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9 Best High-Fiber Vegetables—Ranked!

All vegetables can contribute to better health, but these are especially full of helpful fiber.
FACT CHECKED BY Olivia Tarantino

Vegetables are always a good idea. They provide a wide array of vitamins, nutrients, and minerals, and they're chock full of antioxidants. In fact, research has shown that incorporating more vegetables and fruit into your daily diet can help lower your risk of disease. And one of the main contributing factors to these amazing health benefits of vegetables is the amount of fiber found in them, with some higher-fiber vegetables having upwards of 7 grams per serving.

"Incorporating high-fiber vegetables into your diet can contribute to overall health, support digestion, and provide a range of vitamins and minerals essential for functioning," says Amy Goodson, MS, RD, CSSD, LD. She also adds that "Each color of vegetables packs a different nutrient package, so consuming a variety of colors in your diet is ideal."

Even though all vegetables provide their own unique health benefits and blends of vitamins and minerals, those who are aiming for more fiber in their daily diet can benefit from knowing which high-fiber vegetables to choose.

Read on to learn which veggies have the highest amount of fiber, ranked in order from lowest to most, as well as all of the benefits these veggies can provide. We also list the percent daily value each serving size provides, which is based on a recommendation of 28 grams of fiber per day. And for more, don't miss 15 High-Fiber Breakfasts That Keep You Full.

Cauliflower: 2.1 grams (8% DV)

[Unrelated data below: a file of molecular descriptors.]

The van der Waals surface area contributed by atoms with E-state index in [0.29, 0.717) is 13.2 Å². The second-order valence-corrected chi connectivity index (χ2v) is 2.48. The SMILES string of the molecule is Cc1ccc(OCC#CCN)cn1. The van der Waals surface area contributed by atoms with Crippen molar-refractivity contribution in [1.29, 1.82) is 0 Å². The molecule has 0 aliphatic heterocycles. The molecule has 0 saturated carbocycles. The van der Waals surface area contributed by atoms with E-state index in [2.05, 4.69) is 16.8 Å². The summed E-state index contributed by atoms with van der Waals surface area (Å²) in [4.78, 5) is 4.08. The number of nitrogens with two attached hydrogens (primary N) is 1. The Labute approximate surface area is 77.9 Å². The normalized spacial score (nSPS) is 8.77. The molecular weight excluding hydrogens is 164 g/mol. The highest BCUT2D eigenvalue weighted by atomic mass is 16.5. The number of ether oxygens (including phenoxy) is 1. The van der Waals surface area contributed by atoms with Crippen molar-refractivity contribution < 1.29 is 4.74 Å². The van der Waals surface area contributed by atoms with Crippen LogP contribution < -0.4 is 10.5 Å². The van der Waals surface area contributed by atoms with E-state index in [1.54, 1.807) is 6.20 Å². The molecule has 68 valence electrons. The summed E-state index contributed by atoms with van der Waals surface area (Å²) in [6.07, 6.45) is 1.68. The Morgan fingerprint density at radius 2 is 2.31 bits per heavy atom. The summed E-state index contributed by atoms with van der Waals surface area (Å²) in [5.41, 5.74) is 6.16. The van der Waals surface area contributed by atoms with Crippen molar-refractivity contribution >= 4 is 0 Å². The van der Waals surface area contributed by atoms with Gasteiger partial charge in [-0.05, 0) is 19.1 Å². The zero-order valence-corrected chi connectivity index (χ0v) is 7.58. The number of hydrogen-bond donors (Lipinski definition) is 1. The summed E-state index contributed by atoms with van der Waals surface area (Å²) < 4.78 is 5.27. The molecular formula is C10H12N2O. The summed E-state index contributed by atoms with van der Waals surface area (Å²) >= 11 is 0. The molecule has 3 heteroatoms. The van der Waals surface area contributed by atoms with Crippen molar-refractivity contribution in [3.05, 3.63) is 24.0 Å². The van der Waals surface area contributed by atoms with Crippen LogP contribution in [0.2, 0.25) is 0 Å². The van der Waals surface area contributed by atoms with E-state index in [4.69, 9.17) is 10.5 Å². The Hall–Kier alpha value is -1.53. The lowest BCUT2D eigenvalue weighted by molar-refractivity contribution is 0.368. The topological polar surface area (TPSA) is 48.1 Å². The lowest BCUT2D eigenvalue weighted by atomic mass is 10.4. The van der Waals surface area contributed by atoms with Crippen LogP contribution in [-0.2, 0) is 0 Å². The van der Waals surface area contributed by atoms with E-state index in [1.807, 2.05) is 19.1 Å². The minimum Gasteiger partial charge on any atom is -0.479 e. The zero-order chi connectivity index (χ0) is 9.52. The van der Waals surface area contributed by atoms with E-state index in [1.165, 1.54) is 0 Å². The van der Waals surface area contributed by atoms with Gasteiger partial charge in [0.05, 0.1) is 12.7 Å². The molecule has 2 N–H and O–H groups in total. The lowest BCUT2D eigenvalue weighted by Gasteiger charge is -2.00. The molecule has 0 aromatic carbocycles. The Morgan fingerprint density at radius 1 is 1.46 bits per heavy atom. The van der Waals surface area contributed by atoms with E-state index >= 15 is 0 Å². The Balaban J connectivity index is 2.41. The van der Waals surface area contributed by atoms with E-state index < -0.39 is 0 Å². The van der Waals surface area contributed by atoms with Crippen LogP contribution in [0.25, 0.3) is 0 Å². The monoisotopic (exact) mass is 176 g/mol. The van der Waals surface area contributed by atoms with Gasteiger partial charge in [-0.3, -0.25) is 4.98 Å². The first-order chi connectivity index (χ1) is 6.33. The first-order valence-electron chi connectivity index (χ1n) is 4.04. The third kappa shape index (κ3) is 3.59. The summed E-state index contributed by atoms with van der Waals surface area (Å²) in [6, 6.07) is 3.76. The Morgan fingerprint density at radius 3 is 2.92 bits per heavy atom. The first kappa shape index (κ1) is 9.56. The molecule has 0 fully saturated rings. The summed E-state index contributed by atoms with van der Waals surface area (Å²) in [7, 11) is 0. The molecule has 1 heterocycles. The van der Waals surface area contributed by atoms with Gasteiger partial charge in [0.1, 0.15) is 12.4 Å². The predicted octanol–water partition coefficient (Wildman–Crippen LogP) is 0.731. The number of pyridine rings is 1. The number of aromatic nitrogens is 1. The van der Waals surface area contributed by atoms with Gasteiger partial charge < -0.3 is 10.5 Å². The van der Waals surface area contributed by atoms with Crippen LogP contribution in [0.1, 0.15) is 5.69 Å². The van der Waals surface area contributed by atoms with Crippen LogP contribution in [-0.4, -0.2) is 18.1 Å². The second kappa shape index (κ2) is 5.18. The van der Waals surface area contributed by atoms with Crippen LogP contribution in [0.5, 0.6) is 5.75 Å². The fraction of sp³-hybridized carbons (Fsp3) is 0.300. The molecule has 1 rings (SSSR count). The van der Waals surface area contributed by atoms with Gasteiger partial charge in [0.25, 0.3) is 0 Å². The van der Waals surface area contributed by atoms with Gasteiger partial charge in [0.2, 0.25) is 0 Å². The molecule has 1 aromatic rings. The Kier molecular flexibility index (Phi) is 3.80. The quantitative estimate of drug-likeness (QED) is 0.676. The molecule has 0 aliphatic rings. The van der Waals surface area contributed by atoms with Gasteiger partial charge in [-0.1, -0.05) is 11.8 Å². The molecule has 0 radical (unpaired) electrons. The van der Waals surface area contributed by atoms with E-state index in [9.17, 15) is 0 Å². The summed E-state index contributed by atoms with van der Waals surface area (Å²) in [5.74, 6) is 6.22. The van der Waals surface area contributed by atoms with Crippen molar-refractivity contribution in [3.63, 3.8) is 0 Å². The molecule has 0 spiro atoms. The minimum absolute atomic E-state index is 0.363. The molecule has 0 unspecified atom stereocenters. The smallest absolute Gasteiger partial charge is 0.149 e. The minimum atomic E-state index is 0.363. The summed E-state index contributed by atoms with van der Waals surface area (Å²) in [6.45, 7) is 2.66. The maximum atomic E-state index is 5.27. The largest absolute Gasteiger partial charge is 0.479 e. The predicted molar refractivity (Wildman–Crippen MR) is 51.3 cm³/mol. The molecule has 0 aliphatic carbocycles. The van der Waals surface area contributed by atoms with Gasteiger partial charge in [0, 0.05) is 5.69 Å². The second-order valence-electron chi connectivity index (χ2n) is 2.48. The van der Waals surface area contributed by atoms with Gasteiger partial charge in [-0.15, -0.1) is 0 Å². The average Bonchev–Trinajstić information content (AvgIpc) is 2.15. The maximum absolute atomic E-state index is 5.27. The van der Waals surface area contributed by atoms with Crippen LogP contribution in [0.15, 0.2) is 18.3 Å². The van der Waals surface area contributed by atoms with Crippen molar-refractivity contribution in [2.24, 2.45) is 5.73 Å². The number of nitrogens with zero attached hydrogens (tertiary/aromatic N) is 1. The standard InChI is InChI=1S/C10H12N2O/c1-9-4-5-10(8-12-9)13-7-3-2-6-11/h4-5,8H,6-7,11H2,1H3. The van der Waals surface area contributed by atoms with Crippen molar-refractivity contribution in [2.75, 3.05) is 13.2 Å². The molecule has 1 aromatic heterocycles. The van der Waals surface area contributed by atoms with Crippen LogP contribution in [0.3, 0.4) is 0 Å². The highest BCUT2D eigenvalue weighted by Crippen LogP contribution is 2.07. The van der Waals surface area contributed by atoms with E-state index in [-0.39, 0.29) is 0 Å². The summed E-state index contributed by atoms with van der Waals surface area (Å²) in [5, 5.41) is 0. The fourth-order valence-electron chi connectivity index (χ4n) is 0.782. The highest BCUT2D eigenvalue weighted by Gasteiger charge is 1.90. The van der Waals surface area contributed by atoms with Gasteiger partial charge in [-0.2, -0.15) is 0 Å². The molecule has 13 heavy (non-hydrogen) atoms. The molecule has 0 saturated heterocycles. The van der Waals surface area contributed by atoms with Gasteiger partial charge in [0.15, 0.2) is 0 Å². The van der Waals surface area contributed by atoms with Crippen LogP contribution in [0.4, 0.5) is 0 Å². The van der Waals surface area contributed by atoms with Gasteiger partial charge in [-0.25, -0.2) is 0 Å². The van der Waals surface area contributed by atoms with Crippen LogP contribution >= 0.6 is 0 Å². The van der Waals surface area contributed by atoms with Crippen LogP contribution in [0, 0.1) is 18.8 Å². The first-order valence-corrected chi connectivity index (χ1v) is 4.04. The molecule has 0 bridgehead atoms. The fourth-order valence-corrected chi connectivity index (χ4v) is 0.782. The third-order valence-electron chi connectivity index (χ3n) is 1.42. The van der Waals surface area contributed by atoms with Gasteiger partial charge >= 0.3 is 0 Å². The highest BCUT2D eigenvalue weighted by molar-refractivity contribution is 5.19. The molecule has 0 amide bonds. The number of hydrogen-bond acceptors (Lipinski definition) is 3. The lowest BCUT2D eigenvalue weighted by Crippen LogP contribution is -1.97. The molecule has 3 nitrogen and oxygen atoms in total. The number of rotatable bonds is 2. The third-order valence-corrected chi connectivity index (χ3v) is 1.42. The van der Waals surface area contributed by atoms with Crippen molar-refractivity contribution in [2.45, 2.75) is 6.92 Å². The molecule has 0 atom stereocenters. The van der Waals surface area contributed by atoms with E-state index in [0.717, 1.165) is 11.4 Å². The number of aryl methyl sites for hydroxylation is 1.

2.1 grams of fiber per cup

Cauliflower is a versatile vegetable used in many recipes, especially for those who eat it as a rice or pasta replacement when trying to lower their refined carbohydrate intake.

"It is a nutrition powerhouse, chock full of fiber, vitamin C, vitamin K, and folate, and is also an excellent source of the mineral potassium, which is good for the heart," says Lisa Young, PhD, RDN. "It's also very low in calories, so you don't have to worry about eating too much."

Young adds that along with cauliflower rice, another option is "to cut calories in your favorite side dish by making mashed cauliflower instead of mashed potatoes."

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Carrots: 3.6 grams (13% DV)

cooked carrots

3.6 grams of fiber per cup

Carrots deliver 3.6 grams of fiber per cup, making them a great high-fiber vegetable choice. However, this veggie is full of many more health benefits than just fiber.

"Carrots promote eye health, support digestion, and are rich in beta-carotene—an antioxidant," says Goodson. Not only that, but Young adds that the "soluble fiber in carrots helps regulate blood sugar levels while insoluble fiber aids digestion and promotes regular bowel movements, and the consumption of carrots can contribute to weight management, as its fiber content helps you feel full and will prevent overeating."

Sweet potatoes: 3.8 grams (14% DV)

roasted sweet potatoes

3.8 grams of fiber per medium sweet potato

When you need a boost of fiber, try switching out your white or yellow potatoes for sweet potatoes, which come with almost 4 grams of fiber.

"High in fiber and rich in vitamins A and C, sweet potatoes support immune function and vision, and may help regulate blood sugar levels," says Goodson. One of the main antioxidants in sweet potatoes is beta-carotene, and "this powerful antioxidant is converted to vitamin A in the body, which is beneficial for our vision, and vitamin A is an essential vitamin for our immunity as well," says Young. "Ultimately, it helps our heart, lungs and other organs function properly."

Another antioxidant found in sweet potatoes—known as anthocyanin, "can improve brain function by reducing inflammation and fighting free radicals," adds Young.